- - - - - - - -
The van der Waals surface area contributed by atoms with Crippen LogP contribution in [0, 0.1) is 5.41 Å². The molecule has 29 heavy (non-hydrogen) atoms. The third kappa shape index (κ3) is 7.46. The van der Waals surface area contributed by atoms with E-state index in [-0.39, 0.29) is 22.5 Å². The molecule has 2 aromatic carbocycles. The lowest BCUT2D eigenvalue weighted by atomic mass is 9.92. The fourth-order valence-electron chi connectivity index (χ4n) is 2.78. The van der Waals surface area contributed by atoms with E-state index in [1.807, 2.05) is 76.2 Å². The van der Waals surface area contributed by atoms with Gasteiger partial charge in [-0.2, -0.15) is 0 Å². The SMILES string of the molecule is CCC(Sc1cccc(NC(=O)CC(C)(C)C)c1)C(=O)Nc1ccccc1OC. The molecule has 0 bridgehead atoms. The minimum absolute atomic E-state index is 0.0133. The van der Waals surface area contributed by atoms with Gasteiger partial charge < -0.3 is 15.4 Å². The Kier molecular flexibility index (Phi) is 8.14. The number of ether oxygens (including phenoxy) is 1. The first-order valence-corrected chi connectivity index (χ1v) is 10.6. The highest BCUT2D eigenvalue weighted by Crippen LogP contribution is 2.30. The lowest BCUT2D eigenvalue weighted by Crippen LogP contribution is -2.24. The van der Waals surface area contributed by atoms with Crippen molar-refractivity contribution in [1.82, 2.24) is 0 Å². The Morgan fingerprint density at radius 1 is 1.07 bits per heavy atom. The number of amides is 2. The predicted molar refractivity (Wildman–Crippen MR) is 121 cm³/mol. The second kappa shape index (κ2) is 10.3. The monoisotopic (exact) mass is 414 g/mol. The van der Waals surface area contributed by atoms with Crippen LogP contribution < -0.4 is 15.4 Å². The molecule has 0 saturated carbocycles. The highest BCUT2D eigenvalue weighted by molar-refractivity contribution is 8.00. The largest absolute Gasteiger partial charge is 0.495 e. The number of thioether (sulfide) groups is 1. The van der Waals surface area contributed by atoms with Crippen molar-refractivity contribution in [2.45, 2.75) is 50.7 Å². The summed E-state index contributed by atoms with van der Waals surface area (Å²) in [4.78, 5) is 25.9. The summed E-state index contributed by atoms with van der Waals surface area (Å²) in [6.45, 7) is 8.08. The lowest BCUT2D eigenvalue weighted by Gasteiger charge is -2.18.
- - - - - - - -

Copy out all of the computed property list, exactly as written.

The van der Waals surface area contributed by atoms with Crippen LogP contribution in [0, 0.1) is 5.41 Å². The molecule has 29 heavy (non-hydrogen) atoms. The third kappa shape index (κ3) is 7.46. The van der Waals surface area contributed by atoms with E-state index in [-0.39, 0.29) is 22.5 Å². The molecule has 2 aromatic carbocycles. The lowest BCUT2D eigenvalue weighted by atomic mass is 9.92. The fourth-order valence-electron chi connectivity index (χ4n) is 2.78. The van der Waals surface area contributed by atoms with E-state index in [1.807, 2.05) is 76.2 Å². The van der Waals surface area contributed by atoms with Gasteiger partial charge in [-0.2, -0.15) is 0 Å². The SMILES string of the molecule is CCC(Sc1cccc(NC(=O)CC(C)(C)C)c1)C(=O)Nc1ccccc1OC. The molecule has 0 bridgehead atoms. The minimum absolute atomic E-state index is 0.0133. The van der Waals surface area contributed by atoms with Gasteiger partial charge < -0.3 is 15.4 Å². The Kier molecular flexibility index (Phi) is 8.14. The number of ether oxygens (including phenoxy) is 1. The first-order valence-corrected chi connectivity index (χ1v) is 10.6. The highest BCUT2D eigenvalue weighted by Crippen LogP contribution is 2.30. The lowest BCUT2D eigenvalue weighted by Crippen LogP contribution is -2.24. The van der Waals surface area contributed by atoms with Crippen molar-refractivity contribution in [1.82, 2.24) is 0 Å². The Morgan fingerprint density at radius 1 is 1.07 bits per heavy atom. The number of amides is 2. The predicted molar refractivity (Wildman–Crippen MR) is 121 cm³/mol. The second kappa shape index (κ2) is 10.3. The monoisotopic (exact) mass is 414 g/mol. The van der Waals surface area contributed by atoms with Crippen LogP contribution < -0.4 is 15.4 Å². The molecule has 0 saturated carbocycles. The highest BCUT2D eigenvalue weighted by molar-refractivity contribution is 8.00. The largest absolute Gasteiger partial charge is 0.495 e. The number of thioether (sulfide) groups is 1. The van der Waals surface area contributed by atoms with Crippen molar-refractivity contribution in [2.45, 2.75) is 50.7 Å². The summed E-state index contributed by atoms with van der Waals surface area (Å²) in [4.78, 5) is 25.9. The summed E-state index contributed by atoms with van der Waals surface area (Å²) in [6.45, 7) is 8.08. The lowest BCUT2D eigenvalue weighted by Gasteiger charge is -2.18.